The science community should take the pen and screen in the fight against brags.
Cat urine, bleach and cocaine have been suggested as treatments against Covid-19: They’re all bullshit. Pandemic was shown as a leaked biological weapon, a byproduct of 5G technology and a political game: it’s all bullshit. On top of it, countless health gurus and alternative medicines have come up with potions, pills, and methods that have no evidence of its utility as a way to “strengthen” the immune system.
Fortunately, this misinformation-or “infodemic”, as the World Health Organization uses it, has made it possible for many people to try to reveal whether what is said is correct or to spread the truth. Strict regulations have been made to stop those who market unproven treatment methods. Funding agencies are supporting researchers working on ways to prevent the spread of bullshit on Covid-19.
For years, studies have been made on the spread and impact of false information about health, and I have never seen this issue taken as seriously as it is now. This is probably due to the magnitude of the crisis and the abundance of those who emit absurd misinformation, including some very prominent politicians. In order for the science-oriented attitude that develops in our current state to be permanent, not only a few but all scientists should defend qualified information.
We can start this from two places.
First, we must stop ignoring and legitimizing pseudoscience, especially in universities and healthcare institutions. Many of the phony Covid-19 treatments around embraced the holistic health centers of leading universities and hospitals. Some people think that their immune systems will be strengthened by this method if they are reikied in a reputable organization such as the Cleveland Clinic in Ohio in the USA (this is an unrelated science, without touching the patient, “the vital life force energy flowing from all living beings” with your hands), Is there any wonder that the chances of getting infected with the virus will thus decrease? A similar thing can be said for public health institutions in Canada and the UK: By doing homeopathy, they actually encourage the idea that this scientifically impossible method can be effective against Covid-19. Just a few of the many kinds of examples I count.
Legal regulations in Canada at this time, chiropractors, who market products against Covid-19, do not open up to naturopaths, healers who say they are herbal and holistic. But the idea that manual spinal correction, intravenous vitamin therapy, or homeopathy could keep an infectious disease away from the person was also absurd before the pandemic.
The struggle against pseudoscience is weakened when trusted health institutions condemn non-evidence-based practices in one context and legitimize it in another. We always need solid science, especially in disaster situations we need it even more.
There is some evidence that alternative therapies and the placebo effect relieve people. This is a widely used reason to excuse unproven alternative treatments. But it is not right to mislead people with magical thoughts (even if you are doing this for them), it is also not true that scientists do not interfere with such wrong information, and they do not tolerate them.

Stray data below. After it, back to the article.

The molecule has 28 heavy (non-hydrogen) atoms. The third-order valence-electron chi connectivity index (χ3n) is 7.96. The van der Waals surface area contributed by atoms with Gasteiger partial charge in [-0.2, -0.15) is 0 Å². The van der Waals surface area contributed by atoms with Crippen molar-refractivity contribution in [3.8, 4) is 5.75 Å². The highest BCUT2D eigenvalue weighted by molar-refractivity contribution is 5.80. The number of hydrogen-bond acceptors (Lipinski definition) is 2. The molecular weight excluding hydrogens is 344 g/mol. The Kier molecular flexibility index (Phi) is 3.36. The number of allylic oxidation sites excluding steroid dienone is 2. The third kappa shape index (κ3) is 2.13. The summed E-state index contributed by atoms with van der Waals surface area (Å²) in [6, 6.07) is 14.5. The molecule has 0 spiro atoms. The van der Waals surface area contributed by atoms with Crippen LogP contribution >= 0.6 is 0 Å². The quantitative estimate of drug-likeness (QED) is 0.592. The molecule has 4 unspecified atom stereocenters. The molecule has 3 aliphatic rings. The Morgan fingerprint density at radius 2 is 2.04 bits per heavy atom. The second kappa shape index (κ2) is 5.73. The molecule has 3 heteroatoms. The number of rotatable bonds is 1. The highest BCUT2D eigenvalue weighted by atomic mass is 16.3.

Second, more researchers should be actively involved in the public fight against misinformation. Advocates of unproven ideas use the language of true science to justify their own products.
We need to tell physicists, microbiologists, immune specialists, gastrointestinal diseases specialists and all scientists in the relevant disciplines simply and shareably why it is wrong to use such research irregularly and that it is incompatible with honesty in science.
It has to be said that quantum physics has nothing to do with homeopathy and energy therapies like reiki. It is necessary to explain that hydrotherapy to your intestines will not strengthen your immune system. No, the booster spray does not strengthen your stem cells, we really need to explain that.
We live in a world where vaccine opponents and those who deny climate change can exist, and social media algorithms and deliberate evil reinforce these pseudo-messages. In these circumstances, speaking rationally may seem like a hopeless effort. There is no easy way to solve this issue, but let’s also know that finding answers based on science is not easy. Scientists working in this field should be more crowded. When I did a quick research, I was able to find a single physicist who publicly opposed the claims that quantum physics explained homeopathy, although I know that physicists are in agreement on this issue.
Claire Wardle, a disinformation expert at Harvard University in Cambridge, Massachusetts, said: “The best way to combat misinformation is to equip the environment with the right information that is easy to understand, fluently written and suitable for sharing on a mobile phone.” Well, let’s out!
Of course, one aspect of the scientific community’s struggle with pseudoscience is to look at itself first. Those who spread biomedical conspiracy theories and other nonsense draw attention to the disruptions in funding, interpretation, and dissemination of research, and what they say is justified. Honesty in science – especially avoiding overstating results and acting transparently about the controversial aspects of work – is crucial. We must try to have confidence in science and to make science reliable.